Branch Rickey was
Branch Rickey was “a man of strange complexities, not to mention downright contradictions,” wrote the New York Times’s John Drebinger. The great decision to break baseball’s policy of excluding blacks, for which he is justly praised, has, in recent decades, tended to overwhelm the highly negative image he had earned before that decision. He went from “El Cheapo” to moral beacon in just a few years, and richly deserved each characterization.
He was deeply religious, sowing biblical quotations and religious axioms much as Johnny Appleseed sowed apple seeds.
He was a tightwad. “Rickey believes in economy in everything except his own salary,” wrote the New York Daily Mirror’s Dan Parker. Daily News columnist Jimmy Powers tagged him El Cheapo after Rickey dumped a number of the Dodgers’ older, and better-known, players soon after taking over.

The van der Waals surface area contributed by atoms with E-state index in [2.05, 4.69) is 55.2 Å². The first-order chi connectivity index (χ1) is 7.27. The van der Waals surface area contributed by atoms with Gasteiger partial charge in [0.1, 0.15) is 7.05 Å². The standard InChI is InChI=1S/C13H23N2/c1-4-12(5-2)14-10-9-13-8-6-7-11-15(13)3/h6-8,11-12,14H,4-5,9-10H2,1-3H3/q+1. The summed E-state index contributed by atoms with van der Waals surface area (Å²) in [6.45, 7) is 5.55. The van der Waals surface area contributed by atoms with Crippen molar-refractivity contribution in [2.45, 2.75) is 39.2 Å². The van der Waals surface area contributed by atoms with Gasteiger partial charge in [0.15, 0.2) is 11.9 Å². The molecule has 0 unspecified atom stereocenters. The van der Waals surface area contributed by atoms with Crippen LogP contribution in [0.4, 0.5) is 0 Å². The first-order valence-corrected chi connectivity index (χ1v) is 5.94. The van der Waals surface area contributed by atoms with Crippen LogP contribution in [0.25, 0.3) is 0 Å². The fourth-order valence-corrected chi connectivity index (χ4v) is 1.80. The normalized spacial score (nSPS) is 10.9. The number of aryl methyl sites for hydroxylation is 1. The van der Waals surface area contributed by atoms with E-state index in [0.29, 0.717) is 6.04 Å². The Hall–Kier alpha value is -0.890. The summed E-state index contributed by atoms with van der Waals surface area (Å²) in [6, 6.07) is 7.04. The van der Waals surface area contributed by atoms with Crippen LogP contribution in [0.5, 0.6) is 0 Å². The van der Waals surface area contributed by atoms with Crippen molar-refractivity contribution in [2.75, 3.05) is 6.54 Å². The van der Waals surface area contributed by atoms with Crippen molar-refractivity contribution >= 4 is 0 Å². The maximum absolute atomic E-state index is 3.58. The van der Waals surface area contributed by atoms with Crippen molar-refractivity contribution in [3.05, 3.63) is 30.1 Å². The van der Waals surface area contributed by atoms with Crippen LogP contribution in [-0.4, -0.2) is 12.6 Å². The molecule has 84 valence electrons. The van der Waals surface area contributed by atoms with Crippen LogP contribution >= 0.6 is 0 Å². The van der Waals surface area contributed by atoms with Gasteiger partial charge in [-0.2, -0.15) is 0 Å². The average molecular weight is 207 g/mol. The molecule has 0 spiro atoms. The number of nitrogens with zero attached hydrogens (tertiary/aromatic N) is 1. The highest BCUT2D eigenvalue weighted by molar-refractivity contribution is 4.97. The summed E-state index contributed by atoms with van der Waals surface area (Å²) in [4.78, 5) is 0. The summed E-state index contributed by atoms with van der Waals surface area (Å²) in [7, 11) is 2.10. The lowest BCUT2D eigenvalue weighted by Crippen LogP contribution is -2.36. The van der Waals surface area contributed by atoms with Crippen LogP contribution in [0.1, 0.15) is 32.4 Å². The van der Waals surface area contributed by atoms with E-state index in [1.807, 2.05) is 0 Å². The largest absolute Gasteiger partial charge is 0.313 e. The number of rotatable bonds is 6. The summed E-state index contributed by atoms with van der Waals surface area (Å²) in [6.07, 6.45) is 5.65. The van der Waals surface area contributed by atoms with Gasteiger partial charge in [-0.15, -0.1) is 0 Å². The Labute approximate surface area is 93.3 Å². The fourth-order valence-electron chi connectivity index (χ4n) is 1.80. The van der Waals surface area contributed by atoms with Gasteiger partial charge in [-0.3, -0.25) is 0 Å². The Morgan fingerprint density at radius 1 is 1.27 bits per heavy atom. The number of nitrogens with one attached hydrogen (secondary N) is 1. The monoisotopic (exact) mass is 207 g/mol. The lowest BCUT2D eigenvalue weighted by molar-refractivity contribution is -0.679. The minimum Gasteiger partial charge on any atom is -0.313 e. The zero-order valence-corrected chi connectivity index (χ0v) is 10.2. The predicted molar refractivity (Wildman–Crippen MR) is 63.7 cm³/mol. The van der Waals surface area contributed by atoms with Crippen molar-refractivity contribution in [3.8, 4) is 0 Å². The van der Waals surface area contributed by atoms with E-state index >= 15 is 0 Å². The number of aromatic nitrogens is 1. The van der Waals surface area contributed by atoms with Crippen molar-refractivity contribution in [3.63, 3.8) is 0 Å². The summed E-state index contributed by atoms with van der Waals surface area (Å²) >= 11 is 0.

He was politically and socially conservative. He preached on the temperance circuit as a young man and, as an older man, would regularly attack Communism, Communists, and liberal politicians.
He preached courage and honesty, yet he was devious. Bob Broeg of the St. Louis Post-Dispatch dubbed him Branch Richelieu. When a decision by Commissioner Kenesaw Landis deprived Rickey